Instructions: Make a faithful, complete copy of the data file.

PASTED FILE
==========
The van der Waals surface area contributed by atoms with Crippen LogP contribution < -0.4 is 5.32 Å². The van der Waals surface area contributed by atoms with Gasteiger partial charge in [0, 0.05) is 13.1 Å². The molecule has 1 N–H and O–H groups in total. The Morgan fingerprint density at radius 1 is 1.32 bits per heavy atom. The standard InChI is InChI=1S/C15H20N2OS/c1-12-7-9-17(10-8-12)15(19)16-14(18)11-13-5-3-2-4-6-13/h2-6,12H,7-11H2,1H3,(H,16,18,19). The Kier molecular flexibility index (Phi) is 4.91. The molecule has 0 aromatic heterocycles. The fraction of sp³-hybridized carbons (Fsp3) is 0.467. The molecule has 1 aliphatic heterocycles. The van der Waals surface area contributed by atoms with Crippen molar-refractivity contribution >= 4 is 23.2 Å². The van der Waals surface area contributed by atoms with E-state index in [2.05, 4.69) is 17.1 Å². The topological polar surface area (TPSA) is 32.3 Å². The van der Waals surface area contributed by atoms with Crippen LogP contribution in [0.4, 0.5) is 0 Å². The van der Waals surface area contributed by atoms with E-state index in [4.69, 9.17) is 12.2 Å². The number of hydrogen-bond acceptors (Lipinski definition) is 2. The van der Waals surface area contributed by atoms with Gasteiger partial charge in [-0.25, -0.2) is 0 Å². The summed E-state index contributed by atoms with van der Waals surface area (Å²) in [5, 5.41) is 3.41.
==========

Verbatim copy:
The van der Waals surface area contributed by atoms with Crippen LogP contribution < -0.4 is 5.32 Å². The van der Waals surface area contributed by atoms with Gasteiger partial charge in [0, 0.05) is 13.1 Å². The molecule has 1 N–H and O–H groups in total. The Morgan fingerprint density at radius 1 is 1.32 bits per heavy atom. The standard InChI is InChI=1S/C15H20N2OS/c1-12-7-9-17(10-8-12)15(19)16-14(18)11-13-5-3-2-4-6-13/h2-6,12H,7-11H2,1H3,(H,16,18,19). The Kier molecular flexibility index (Phi) is 4.91. The molecule has 0 aromatic heterocycles. The fraction of sp³-hybridized carbons (Fsp3) is 0.467. The molecule has 1 aliphatic heterocycles. The van der Waals surface area contributed by atoms with Crippen molar-refractivity contribution >= 4 is 23.2 Å². The van der Waals surface area contributed by atoms with E-state index in [2.05, 4.69) is 17.1 Å². The topological polar surface area (TPSA) is 32.3 Å². The van der Waals surface area contributed by atoms with Crippen LogP contribution in [0.4, 0.5) is 0 Å². The van der Waals surface area contributed by atoms with E-state index in [4.69, 9.17) is 12.2 Å². The number of hydrogen-bond acceptors (Lipinski definition) is 2. The van der Waals surface area contributed by atoms with Gasteiger partial charge in [-0.25, -0.2) is 0 Å². The summed E-state index contributed by atoms with van der Waals surface area (Å²) in [5, 5.41) is 3.41.